[ExI] Multiplicity of similar species: what's the mechanism/explanation?
max at maxmore.com
Mon Sep 28 22:25:18 UTC 2009
The Angry Evolutionist
By Richard Dawkins
(1) Dawkin says: "My favorites, however, are the
free-living turbellarian worms, of which there
are more than 4,000 species: that's about as
numerous as all the mammal species put together."
That made me think again about the curious fact
(I least I think it's a fact, without checking)
that there are vastly more species of insects
(especially ants) and arachnids as there are
mammals or "more complex" creatures. I realized
that I don't really know why that's the case.
Right now I'm too lazy to try to find an answer
in my biology books. I can make some guesses
(like "a simpler/smaller genome varies more, and
each variant finds sufficient room in the same
ecological niche"), but I'd like to hear if there
is a well-developed and compelling explanation.
(2) A quite different thought from the foregoing:
Why isn't Dawkin's question (in his 8th
paragraph) answered (at least somewhat plausibly)
by creationists with this?: "Because tapeworms
have no skeleton" I'm not sure he can really
conclude that "This argument, at a stroke,
completely and finally destroys the creationist
case that the Precambrian gap in the fossil
record can be taken as evidence against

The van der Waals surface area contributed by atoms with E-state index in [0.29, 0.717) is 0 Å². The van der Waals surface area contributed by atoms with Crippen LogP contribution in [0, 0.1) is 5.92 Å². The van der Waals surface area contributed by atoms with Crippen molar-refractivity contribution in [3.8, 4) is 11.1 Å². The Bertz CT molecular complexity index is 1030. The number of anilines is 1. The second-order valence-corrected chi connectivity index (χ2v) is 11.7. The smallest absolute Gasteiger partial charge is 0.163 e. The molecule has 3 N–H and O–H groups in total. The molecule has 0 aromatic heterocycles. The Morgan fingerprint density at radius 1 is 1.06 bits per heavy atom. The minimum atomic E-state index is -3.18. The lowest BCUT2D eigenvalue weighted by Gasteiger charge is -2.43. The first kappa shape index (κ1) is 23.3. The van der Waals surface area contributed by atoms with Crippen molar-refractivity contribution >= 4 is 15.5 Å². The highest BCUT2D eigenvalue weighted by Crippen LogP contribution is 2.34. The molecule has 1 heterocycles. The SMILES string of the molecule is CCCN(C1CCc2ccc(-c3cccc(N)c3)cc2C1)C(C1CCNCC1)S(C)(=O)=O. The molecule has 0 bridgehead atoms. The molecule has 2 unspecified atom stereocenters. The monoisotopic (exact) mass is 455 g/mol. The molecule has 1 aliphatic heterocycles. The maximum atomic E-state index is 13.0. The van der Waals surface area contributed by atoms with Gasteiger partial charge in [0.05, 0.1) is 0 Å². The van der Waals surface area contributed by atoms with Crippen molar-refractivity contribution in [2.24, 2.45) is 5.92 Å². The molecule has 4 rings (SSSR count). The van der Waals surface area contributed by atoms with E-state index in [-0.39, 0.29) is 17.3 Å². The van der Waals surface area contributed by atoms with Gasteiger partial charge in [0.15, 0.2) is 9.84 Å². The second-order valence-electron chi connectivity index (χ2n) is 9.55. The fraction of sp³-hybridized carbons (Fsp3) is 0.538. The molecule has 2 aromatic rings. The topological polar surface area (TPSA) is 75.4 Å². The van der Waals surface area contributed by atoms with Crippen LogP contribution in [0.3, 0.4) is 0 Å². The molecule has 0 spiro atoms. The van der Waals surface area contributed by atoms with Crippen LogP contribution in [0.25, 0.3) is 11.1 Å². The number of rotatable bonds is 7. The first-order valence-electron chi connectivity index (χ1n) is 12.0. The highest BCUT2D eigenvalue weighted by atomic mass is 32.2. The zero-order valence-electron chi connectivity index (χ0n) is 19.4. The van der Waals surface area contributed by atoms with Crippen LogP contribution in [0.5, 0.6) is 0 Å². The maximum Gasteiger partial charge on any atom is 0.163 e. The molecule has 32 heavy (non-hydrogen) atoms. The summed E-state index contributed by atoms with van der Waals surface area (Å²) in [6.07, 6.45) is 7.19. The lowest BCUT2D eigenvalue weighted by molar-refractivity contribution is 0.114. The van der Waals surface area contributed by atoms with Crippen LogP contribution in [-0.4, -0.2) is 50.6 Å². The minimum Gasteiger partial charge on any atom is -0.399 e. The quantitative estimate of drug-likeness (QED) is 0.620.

evolution." -- until he addresses the skeleton point.
Indeed, right after Dawkin's has made his argument, he comments:
"Probably, most animals before the Cambrian were
soft-bodied like modern flatworms, probably
rather small like modern turbellariansjust not
good fossil material." Dawkins (rightly) says the
creationists can't have it both ways, but isn't
he having it both ways here? He's (a) using the
tapeworm example against the creationists -- a
case that seems to require that we should expect
ready fossilization despite their lack of a
skeleton, and also (b) explaining the gaps in the
fossil record on the basis that most pre-Cambrian
creatures (or "evolutures"!) were "soft-bodied".
Of course, I'm very sympathetic to Dawkins, but
his argument, as presented, bothers me. Am I missing something?
(For the record, I have read no book and not much
else by Dawkins since The Selfish Gene. Has
anyone yet read his latest: The Greatest Show on
Earth: The Evidence for Evolution?)
Max More, Ph.D.
Extropy Institute Founder
max at maxmore.com
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